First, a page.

“I’m mad as hell and I’m not gonna take it anymore!” is the rallying cry at the end of the classic late 1970’s film Network. It signifies the implosion of the media industry’s inability to effectively channel rage in contemporary society. It’s also a call directed to no one. Instead of screaming into the pillow, the scream is made visible, people put their heads out the window and scream but they don’t have an addressee.
You might call this predicament — which I’d argue is emblematic of all modernity — to be stoic, as we are channeling our rage into consumerism, yoga, thrill sports, ecstatic encounters with nature, and the dimension of self that the Greeks called thymos remains largely neglected. Thymos is a type of innate recognition from others that grounds all human subjectivity.
One of the finest thinkers alive today, Peter Sloterdijk argues that rage remains a category of human desire that has suffered from a type of exclusion in the field of political thought and psychoanalysis, both to the detriment of social movements and the effective control of rage.
Sloterdijk’s Rage and Time: A Psychopolitical Investigation was initially of interest to me because of its critique of psychoanalysis, which I found to fall short of anything substantive, but I grew to find its real value in its positing of rage as a fundamental category of political thought. His argument is that rage is both implicit in western civilization historically and remains salient today in the so called “end of history” and post political deadlock, where rage remains non-institutionalized, and up for grabs. Governments, civil society, and reactionary movements have been unable to harness rage and have left open a field where alluring thymotic appeals to rage from Islamic extremist movements and left wing anarchial political movements become most visible.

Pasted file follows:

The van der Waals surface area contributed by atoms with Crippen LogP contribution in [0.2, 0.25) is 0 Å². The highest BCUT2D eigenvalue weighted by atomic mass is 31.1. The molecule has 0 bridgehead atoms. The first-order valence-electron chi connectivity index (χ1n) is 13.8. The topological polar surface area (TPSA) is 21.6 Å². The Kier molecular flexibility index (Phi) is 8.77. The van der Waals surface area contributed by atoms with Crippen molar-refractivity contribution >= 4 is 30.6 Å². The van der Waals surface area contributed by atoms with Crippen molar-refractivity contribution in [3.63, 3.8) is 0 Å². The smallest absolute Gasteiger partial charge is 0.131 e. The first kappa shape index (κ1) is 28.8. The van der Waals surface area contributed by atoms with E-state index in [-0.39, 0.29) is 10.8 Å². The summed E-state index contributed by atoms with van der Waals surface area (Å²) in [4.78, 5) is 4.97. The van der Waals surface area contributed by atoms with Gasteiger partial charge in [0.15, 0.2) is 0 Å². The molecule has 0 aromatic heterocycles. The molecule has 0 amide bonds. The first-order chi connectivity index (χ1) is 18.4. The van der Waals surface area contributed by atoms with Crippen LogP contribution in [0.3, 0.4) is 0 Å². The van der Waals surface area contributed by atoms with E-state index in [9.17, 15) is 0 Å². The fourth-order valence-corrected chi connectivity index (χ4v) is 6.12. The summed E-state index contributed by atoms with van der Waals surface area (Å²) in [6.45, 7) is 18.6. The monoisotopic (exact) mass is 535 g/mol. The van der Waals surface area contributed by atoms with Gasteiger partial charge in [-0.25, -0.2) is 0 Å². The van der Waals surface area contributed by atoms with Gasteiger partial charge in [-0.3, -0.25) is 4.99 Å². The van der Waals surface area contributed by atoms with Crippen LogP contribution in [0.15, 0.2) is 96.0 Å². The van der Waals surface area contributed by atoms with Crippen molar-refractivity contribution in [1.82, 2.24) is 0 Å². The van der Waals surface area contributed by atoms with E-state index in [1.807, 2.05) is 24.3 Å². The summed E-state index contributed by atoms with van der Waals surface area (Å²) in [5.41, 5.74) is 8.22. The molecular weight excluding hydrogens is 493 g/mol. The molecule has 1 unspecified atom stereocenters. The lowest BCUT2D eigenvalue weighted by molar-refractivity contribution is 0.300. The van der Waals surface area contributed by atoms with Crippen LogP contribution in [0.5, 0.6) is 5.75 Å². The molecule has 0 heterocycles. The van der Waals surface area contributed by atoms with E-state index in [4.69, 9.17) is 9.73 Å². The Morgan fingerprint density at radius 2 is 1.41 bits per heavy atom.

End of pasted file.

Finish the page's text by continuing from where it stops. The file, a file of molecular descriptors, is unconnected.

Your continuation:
Like happiness, rage lives in the present and has no temporality. Rage functions like a “bank” from where the subject deposits their rage into it and their bank is managed by a banker that takes the form of an ideology, or an individual, usually charismatic, what Sloterdijk refers to as an “entrepreneur of rage”. This bank asks that subjects situate themselves to a perspective and orient themselves to a history.
“Once the rage economy becomes elevated to the level of a bank, anarchistic companies led by small rage owners and locally organized anger groups become the subjects of harsh criticism” (Pg. 62).
The decisive question in the present moment is whether it will be possible to invent new forms of productive rage that can do without a traditional addressee. The twentieth century experiments in rage resulted in genocide and wars, what Sloterdijk refers to as a “thymotic break of politics based on resentment.” Nietzsche insisted on the generalization of a latent resentment that projected the postponed wish for revenge onto its counterpart, the anxiety of being condemned as the basis of the Christian heritage in modernity. The Christian age was an age of deferring rage, not of practicing rage.
Equally critical of the left, Sloterdijk points out how the left has been overpowered by its own deception of everything as miserable. Even though he has been criticized for not giving a way forward out of the deadlock of thymotic politics, I gather from Sloterdijk’s text that we need new entreprenuers of rage and we need collectives that manage rage.